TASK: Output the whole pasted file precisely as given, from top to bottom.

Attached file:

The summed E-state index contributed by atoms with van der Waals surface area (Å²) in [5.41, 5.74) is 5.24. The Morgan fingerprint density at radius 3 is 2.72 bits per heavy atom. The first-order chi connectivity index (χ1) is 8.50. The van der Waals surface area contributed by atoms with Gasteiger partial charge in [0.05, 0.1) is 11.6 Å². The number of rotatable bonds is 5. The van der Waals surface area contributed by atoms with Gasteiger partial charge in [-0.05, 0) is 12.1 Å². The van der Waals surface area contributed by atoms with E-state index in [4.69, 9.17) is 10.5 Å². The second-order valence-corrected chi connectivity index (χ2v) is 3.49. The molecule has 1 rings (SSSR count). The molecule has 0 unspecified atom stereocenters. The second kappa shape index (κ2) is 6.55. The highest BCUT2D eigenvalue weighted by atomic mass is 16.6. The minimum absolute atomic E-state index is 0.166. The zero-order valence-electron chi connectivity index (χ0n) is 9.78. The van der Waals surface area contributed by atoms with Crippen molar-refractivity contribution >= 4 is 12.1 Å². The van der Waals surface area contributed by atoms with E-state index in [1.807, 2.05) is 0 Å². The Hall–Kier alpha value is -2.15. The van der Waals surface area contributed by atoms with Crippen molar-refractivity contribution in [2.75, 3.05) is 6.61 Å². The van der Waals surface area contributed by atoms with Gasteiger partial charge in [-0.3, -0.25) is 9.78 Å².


The summed E-state index contributed by atoms with van der Waals surface area (Å²) in [5.41, 5.74) is 5.24. The Morgan fingerprint density at radius 3 is 2.72 bits per heavy atom. The first-order chi connectivity index (χ1) is 8.50. The van der Waals surface area contributed by atoms with Gasteiger partial charge in [0.05, 0.1) is 11.6 Å². The number of rotatable bonds is 5. The van der Waals surface area contributed by atoms with Gasteiger partial charge in [-0.05, 0) is 12.1 Å². The van der Waals surface area contributed by atoms with E-state index in [4.69, 9.17) is 10.5 Å². The second-order valence-corrected chi connectivity index (χ2v) is 3.49. The molecule has 1 rings (SSSR count). The molecule has 0 unspecified atom stereocenters. The second kappa shape index (κ2) is 6.55. The highest BCUT2D eigenvalue weighted by atomic mass is 16.6. The minimum absolute atomic E-state index is 0.166. The zero-order valence-electron chi connectivity index (χ0n) is 9.78. The van der Waals surface area contributed by atoms with Crippen molar-refractivity contribution >= 4 is 12.1 Å². The van der Waals surface area contributed by atoms with E-state index in [1.807, 2.05) is 0 Å². The Hall–Kier alpha value is -2.15. The van der Waals surface area contributed by atoms with Crippen molar-refractivity contribution in [2.75, 3.05) is 6.61 Å². The van der Waals surface area contributed by atoms with Gasteiger partial charge in [-0.3, -0.25) is 9.78 Å².